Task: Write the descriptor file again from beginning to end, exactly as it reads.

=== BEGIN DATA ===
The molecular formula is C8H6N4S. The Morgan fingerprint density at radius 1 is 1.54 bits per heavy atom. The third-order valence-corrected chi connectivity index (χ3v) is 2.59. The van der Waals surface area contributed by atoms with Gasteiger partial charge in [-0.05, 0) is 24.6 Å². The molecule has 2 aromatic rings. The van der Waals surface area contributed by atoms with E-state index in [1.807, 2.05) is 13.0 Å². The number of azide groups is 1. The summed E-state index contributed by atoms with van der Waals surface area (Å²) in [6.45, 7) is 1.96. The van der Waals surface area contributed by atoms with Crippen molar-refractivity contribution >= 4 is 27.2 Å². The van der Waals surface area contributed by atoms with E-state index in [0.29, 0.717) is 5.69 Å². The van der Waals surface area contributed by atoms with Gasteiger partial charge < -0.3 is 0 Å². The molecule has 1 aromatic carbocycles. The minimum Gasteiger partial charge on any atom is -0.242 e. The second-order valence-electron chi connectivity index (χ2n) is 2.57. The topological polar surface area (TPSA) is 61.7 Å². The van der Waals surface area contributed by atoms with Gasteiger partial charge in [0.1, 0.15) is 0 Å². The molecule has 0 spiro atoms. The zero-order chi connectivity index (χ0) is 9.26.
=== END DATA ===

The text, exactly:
The molecular formula is C8H6N4S. The Morgan fingerprint density at radius 1 is 1.54 bits per heavy atom. The third-order valence-corrected chi connectivity index (χ3v) is 2.59. The van der Waals surface area contributed by atoms with Gasteiger partial charge in [-0.05, 0) is 24.6 Å². The molecule has 2 aromatic rings. The van der Waals surface area contributed by atoms with E-state index in [1.807, 2.05) is 13.0 Å². The number of azide groups is 1. The summed E-state index contributed by atoms with van der Waals surface area (Å²) in [6.45, 7) is 1.96. The van der Waals surface area contributed by atoms with Crippen molar-refractivity contribution >= 4 is 27.2 Å². The van der Waals surface area contributed by atoms with E-state index in [0.29, 0.717) is 5.69 Å². The van der Waals surface area contributed by atoms with Gasteiger partial charge < -0.3 is 0 Å². The molecule has 1 aromatic carbocycles. The minimum Gasteiger partial charge on any atom is -0.242 e. The second-order valence-electron chi connectivity index (χ2n) is 2.57. The topological polar surface area (TPSA) is 61.7 Å². The van der Waals surface area contributed by atoms with Gasteiger partial charge in [0.1, 0.15) is 0 Å². The molecule has 0 spiro atoms. The zero-order chi connectivity index (χ0) is 9.26.